Demand for respiratory protection soars
Manufacturers adjust to increased need for PPE during COVID-19
As the COVID-19 pandemic swept across the globe in early 2020, the demand and desperation for respiratory protection did as well.
N95 respirators became the hottest personal protective equipment (PPE) item in the world, with many organizations donating available reserves to frontline workers.
Minnesota-based manufacturer 3M expects demand for PPE to continue outpacing supply for the next while, according to board chairman and CEO Michael Roman.
“Our products — including respirators, surgical and procedural masks and hand sanitizers — are being used globally in the response to the outbreak. We expect demand for these products to outpace supply for the foreseeable future,” he said in a March press release.
“We have notified our authorized distributors that we are prioritizing orders to help serve our base business — including hospitals — due to high global demand.”
In response to global demands, 3M has doubled its global annual output to 1.1 billion National Institute for Occupational Safety and Health (NIOSH)-approved N95 respirators, and will increase that to 2 billion per year within the next year, according to a statement by 3M Canada.
Disposable N95 respirators are easily the most in-demand category of respirators through the pandemic. A properly selected and fitted respirator provides its user protection from airborne particulates — including bioaerosols, said 3M Canada.
Honeywell also added to its production capabilities — adding manufacturing lines to its Rhode Island facility, according to Kristin Ware, respiratory product marketing manager at the company’s offices in Charlotte, N.C.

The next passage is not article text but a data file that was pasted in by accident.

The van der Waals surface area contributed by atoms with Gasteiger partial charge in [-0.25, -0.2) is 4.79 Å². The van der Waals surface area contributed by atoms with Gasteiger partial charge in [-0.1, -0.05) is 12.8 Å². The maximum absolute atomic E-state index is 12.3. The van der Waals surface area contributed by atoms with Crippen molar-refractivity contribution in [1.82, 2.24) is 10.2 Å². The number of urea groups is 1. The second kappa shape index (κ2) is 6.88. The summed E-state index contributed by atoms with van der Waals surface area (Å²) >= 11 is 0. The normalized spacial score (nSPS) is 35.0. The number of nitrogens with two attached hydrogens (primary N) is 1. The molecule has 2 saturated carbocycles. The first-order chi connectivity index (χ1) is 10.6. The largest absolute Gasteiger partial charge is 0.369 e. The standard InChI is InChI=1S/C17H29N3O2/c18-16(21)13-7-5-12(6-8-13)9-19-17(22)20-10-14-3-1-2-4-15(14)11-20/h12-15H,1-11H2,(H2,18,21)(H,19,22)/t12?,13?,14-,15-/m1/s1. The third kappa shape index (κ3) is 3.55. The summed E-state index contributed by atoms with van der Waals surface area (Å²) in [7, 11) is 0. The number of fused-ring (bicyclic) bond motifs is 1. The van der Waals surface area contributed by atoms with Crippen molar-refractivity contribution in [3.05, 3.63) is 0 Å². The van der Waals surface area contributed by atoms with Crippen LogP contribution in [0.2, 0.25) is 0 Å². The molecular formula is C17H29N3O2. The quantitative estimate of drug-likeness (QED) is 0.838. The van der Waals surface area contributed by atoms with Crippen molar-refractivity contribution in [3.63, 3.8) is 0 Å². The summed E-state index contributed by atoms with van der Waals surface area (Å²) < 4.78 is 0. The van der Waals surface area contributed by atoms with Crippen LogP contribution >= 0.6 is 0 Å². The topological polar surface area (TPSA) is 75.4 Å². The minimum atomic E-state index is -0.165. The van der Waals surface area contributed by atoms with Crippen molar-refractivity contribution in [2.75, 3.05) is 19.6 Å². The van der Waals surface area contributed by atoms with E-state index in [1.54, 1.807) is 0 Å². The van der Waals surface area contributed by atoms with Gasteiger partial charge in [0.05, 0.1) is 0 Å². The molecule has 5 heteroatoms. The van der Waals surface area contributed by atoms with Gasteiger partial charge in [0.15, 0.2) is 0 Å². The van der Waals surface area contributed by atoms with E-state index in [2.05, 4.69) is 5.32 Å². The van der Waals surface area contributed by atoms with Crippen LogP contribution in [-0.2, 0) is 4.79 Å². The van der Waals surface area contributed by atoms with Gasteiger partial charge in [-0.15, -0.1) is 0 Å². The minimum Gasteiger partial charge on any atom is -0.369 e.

“We definitely, like everyone, have seen an increase in demand throughout our respiratory products — specifically for our N95 masks,” she said. “There’s just a lot of demand right now from a global standpoint — specifically from the U.S. and Canada. We can’t keep up from a production standpoint with the demand that we’re receiving.”
Those in need of immediate respiratory protection were being referred to half masks known as reusable air-purifying respirators, said Ware, noting elastomeric half masks were another alternative from the disposable N95s.
“We’re just doing what we can at Honeywell to help everybody that we can on the front lines of this,” she said.
Dentec’s U.S. manufacturing facilities also ramped up production, moving to 24-hour moulding, said Claudio Dente, president of Dentec Safety Specialists in Newmarket, Ont.
“This is an extraordinary time,” he said. “The demand for respiratory protection is unprecedented… We have some supply issues with raw materials, because the volumes that are being directed to us are unprecedented.”
“And so, we are working with our supply chain and logistics to secure raw materials. We have also ramped up our production; we’ve gone to 24-hour moulding,” said Dente. “We’re taking measures, we’re doing everything that we possibly can to accelerate the delivery and the manufacturing of our product.”
N95s weren’t the only facial protection in demand through the early days of the pandemic.
As all disposable offerings began being diverted to health-care workers, Dentec looked to provide alternative solutions for industrial workers, said Dente.
The company’s Comfort Air series of respirators provides comfort alongside the ability to manipulate the filter cartridges in four different positions for versatility when wearing additional PPE such as grinding shields or welding helmets, he said.